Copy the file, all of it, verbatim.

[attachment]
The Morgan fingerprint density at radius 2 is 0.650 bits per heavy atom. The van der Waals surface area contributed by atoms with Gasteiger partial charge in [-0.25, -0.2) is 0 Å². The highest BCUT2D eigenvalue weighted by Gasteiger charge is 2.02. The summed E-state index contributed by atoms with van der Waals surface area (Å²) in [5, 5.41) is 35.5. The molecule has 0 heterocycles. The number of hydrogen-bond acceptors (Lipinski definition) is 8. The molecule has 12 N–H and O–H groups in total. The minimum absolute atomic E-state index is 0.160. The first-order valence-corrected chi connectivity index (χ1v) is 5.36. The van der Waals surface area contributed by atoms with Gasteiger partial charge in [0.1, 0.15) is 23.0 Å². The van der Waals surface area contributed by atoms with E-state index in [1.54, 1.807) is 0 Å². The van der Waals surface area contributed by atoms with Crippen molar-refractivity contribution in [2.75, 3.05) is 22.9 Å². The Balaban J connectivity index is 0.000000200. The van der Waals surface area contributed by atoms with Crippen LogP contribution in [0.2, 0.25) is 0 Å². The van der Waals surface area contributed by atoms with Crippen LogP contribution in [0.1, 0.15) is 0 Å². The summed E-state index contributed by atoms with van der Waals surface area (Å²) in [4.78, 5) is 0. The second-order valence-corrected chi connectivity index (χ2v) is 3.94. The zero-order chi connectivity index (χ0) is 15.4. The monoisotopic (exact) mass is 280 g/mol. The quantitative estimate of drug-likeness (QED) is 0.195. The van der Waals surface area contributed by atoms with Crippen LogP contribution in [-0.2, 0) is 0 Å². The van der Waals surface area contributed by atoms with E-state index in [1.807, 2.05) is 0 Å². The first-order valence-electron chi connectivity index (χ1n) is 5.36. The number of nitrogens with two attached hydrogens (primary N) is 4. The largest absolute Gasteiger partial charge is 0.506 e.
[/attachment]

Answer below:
The Morgan fingerprint density at radius 2 is 0.650 bits per heavy atom. The van der Waals surface area contributed by atoms with Gasteiger partial charge in [-0.25, -0.2) is 0 Å². The highest BCUT2D eigenvalue weighted by Gasteiger charge is 2.02. The summed E-state index contributed by atoms with van der Waals surface area (Å²) in [5, 5.41) is 35.5. The molecule has 0 heterocycles. The number of hydrogen-bond acceptors (Lipinski definition) is 8. The molecule has 12 N–H and O–H groups in total. The minimum absolute atomic E-state index is 0.160. The first-order valence-corrected chi connectivity index (χ1v) is 5.36. The van der Waals surface area contributed by atoms with Gasteiger partial charge in [0.1, 0.15) is 23.0 Å². The van der Waals surface area contributed by atoms with E-state index in [1.54, 1.807) is 0 Å². The van der Waals surface area contributed by atoms with Crippen molar-refractivity contribution in [2.75, 3.05) is 22.9 Å². The Balaban J connectivity index is 0.000000200. The van der Waals surface area contributed by atoms with Crippen LogP contribution in [0.2, 0.25) is 0 Å². The van der Waals surface area contributed by atoms with Crippen LogP contribution in [0.1, 0.15) is 0 Å². The summed E-state index contributed by atoms with van der Waals surface area (Å²) in [4.78, 5) is 0. The second-order valence-corrected chi connectivity index (χ2v) is 3.94. The zero-order chi connectivity index (χ0) is 15.4. The monoisotopic (exact) mass is 280 g/mol. The quantitative estimate of drug-likeness (QED) is 0.195. The van der Waals surface area contributed by atoms with Crippen LogP contribution in [-0.2, 0) is 0 Å². The van der Waals surface area contributed by atoms with E-state index in [1.807, 2.05) is 0 Å². The first-order valence-electron chi connectivity index (χ1n) is 5.36. The number of nitrogens with two attached hydrogens (primary N) is 4. The largest absolute Gasteiger partial charge is 0.506 e.